These claims are inaccurate and misleading. First, the description of the 2005 study’s findings is highly exaggerated, because it overlooks the differences between in vitro and in vivo studies, as well as between SARS-CoV-1 and SARS-CoV-2.
A fundamental limitation of the study is that it was performed purely in vitro. The researchers examined the behavior of SARS-CoV-1 in the presence of chloroquine in cell lines cultured in flasks or Petri dishes. In other words, the study did not examine the effects in vivo, or in organisms, whether humans or other animals. In vitro studies for drug discovery are extremely useful because they are a rapid and flexible way to screen compounds and to understand viral mechanisms of infection and propagation. In vitro studies are thus favored as an initial approach by researchers. However, they do not represent the complexity of a whole organism. Therefore, a study demonstrating a therapeutic effect of a drug in vitro does not demonstrate its effects in vivo. It merely suggests that a molecule is a candidate for further investigation, ideally by testing in humans or other animals.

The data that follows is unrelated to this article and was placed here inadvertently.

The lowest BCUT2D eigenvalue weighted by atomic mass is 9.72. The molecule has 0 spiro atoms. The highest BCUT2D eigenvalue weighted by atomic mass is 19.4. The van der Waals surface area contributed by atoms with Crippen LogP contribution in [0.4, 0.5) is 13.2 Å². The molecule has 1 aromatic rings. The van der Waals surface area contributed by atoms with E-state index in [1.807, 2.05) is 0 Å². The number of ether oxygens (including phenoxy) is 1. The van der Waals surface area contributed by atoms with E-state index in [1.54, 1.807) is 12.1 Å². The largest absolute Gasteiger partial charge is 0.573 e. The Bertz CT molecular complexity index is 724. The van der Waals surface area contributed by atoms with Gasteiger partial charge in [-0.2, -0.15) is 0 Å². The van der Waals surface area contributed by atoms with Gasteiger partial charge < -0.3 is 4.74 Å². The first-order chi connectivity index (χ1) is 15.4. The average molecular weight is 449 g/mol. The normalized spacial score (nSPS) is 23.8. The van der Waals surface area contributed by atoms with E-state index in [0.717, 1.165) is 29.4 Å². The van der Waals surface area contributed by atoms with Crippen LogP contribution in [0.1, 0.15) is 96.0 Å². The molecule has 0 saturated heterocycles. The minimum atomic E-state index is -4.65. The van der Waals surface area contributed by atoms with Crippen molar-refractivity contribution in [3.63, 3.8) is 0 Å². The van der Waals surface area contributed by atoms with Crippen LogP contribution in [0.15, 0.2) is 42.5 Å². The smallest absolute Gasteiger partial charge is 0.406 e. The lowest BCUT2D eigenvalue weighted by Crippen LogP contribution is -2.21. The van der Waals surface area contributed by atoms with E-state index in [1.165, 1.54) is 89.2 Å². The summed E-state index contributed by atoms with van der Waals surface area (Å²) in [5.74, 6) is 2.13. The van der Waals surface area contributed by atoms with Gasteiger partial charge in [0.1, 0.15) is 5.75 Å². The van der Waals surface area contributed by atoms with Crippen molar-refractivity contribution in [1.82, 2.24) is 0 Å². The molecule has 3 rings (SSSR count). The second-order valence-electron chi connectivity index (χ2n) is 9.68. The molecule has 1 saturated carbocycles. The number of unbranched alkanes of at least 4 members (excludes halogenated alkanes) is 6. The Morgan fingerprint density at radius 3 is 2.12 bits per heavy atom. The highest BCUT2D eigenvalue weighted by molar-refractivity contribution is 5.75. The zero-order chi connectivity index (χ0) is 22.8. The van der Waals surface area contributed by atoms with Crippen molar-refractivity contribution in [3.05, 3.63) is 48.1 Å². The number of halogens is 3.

However, even if a potential drug makes it to human clinical trials, the probability of failure remains high. A recent study estimated that the rate of a potential drug moving successfully from Phase I (the first stage of clinical trials) to approval (the final stage) is only 6.9%. Chloroquine has already been approved for use against malaria and some autoimmune disorders. However, the chances of successful drug repurposing for treatment of another disease are as low as 33%, according to an article published in Drug Discovery Today. Several unsuccessful attempts have already been made to repurpose chloroquine for treatment of other viral infections. It failed at the in vivo stage against Ebola and the flu[5,6,7], and failed at the clinical stage against chikungunya. In short, one should not jump to the conclusion that chloroquine is an effective drug against COVID-19 just because it has proven effective in vitro or even in animals other than humans.
It is also important to note that the 2005 research paper focused on the effects of chloroquine on SARS-CoV-1, not SARS-CoV-2 . The posts acknowledge this fact, yet nonetheless strongly suggest that chloroquine is effective against SARS-CoV-2 infections by stating that chloroquine is effective against “coronaviruses” as a whole. OneNewsNow states that “it’s a wonder drug for coronavirus” and highlights the genomic and semantic similarities between SARS-CoV-1 and SARS-CoV-2, ultimately using these false comparisons to conclude in its headline “nobody needed to die”. The two viruses are both categorized as coronaviruses because they share many similarities, including the use of the human protein ACE2 to invade human cells. It is therefore not impossible that chloroquine might act on SARS-CoV-2 similar to the way it acts on SARS-CoV-1 at least in vitro.